How to Stop Paying Fees on Airbnb in Four Easy Ways

The fees on Airbnb have gone through the roof. For most travelers, the aggravation begins right after finding the perfect place to stay. It’s only after clicking the listing that potential guests are briskly presented with a number of substantial fees―and, guests aren’t the only ones feeling the wrath.

Typically, hosts pay about three percent of the booking subtotal which includes the daily rate plus the cleaning fee. While guests, on the other hand, pay a whopping 14+ percent service fee, plus taxes.

It’s Equivalent to Highway Robbery

It comes as little surprise, that when guests go to check out that they’re shocked by the total price. It’s not uncommon for a host to charge a $50 or $100 cleaning fee for a weekend reservation. As a result, when the Airbnb service fee, cleaning fee, and taxes are included in the nightly rate, the guest’s booking total can quickly grow, and even double in certain circumstances.

Just to be clear, this is not the fault of the host―users know that the hosts need to charge the market rate and guests desire to arrive at a clean unit. In short, the problem lies with Airbnb’s greedy corporate business model and monopolization of the short-term rental market through venture capitalists. With every transaction that flows through Airbnb, the company receives nearly 20 percent in commission fees―this is highway robbery.

Paying service fees on Airbnb can make you feel like you’re burning your money.

Let’s dive right into how guests and hosts can stop paying fees on Airbnb and other short-term rental booking sites.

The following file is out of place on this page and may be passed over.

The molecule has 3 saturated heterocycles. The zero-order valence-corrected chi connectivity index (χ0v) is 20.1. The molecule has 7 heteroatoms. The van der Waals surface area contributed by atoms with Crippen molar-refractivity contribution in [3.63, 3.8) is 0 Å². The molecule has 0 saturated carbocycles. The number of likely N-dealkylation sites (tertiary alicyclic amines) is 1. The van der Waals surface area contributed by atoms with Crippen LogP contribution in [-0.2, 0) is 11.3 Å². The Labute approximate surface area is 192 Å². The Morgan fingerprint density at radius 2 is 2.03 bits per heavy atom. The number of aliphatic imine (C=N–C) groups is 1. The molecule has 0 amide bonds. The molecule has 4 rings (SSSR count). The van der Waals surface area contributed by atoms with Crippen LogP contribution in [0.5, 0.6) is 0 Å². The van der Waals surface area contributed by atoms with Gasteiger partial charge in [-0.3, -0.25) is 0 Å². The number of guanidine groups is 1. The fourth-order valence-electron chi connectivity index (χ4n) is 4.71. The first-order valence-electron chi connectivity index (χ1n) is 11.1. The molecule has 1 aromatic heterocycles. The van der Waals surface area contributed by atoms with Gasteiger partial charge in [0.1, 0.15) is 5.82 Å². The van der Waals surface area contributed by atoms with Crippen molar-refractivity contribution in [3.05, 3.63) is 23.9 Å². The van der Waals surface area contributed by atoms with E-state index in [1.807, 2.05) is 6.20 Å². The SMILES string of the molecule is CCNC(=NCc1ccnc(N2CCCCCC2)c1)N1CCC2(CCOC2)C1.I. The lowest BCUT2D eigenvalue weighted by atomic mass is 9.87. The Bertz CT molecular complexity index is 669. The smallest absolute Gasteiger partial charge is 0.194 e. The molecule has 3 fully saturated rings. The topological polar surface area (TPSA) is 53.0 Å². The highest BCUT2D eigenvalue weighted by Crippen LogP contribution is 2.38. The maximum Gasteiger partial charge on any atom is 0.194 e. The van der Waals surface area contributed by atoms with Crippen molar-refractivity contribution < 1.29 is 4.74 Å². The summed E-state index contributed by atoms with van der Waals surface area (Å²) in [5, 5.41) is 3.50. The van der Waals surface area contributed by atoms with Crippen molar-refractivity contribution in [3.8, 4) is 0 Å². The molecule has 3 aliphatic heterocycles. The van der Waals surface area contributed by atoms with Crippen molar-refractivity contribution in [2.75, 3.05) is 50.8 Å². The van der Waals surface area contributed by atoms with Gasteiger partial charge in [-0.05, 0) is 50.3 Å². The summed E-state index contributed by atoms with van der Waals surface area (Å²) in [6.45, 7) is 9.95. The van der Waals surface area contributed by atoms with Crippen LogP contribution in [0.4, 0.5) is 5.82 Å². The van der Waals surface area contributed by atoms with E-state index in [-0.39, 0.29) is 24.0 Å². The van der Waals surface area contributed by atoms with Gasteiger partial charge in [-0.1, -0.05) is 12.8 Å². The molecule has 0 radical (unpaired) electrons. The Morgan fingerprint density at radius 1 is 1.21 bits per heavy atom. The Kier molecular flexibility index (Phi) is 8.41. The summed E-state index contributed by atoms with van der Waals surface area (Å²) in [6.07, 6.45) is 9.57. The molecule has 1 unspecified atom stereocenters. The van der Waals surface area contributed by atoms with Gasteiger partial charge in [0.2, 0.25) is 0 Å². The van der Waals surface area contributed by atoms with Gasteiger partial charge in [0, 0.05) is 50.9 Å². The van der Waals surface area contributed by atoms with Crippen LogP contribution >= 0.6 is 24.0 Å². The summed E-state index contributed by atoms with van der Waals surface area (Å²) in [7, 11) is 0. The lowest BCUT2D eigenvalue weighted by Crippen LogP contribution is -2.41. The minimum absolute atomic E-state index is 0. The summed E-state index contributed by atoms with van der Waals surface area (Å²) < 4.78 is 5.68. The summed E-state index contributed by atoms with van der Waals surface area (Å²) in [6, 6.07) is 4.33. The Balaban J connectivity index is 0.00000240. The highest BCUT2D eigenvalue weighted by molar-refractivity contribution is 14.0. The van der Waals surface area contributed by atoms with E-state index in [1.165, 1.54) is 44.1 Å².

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4 Easy Ways Guests Can Stop Paying Fees on Airbnb

Currently, there are three popular ways to avoid paying fees on Airbnb, they include:

1. Browsing Other Sites To See if the Listing Is Cheaper

Whether you prefer to use booking.com, VRBO, or some other site entirely, checking to see if the listing you’re interested in is on another website is a good way to avoid paying fees on Airbnb. While it may seem like common sense, don’t be surprised to find the listing you’re interested in cheaper elsewhere.

Watch This: Airbnb Nightmares

For example, booking.com has recently started listing tons of short-term rental units. With this in mind, let’s say you find the same unit listed there and it’s cheaper. Of course, you’ll be paying a booking.com  service fee, however, it won’t be going to Airbnb. As a result, Airbnb lost the sale, completion in the industry was created, and in the long-term Airbnb will need to lower its service fees to stay competitive.

2. Seeing if the Unit Is Listed on a Private Website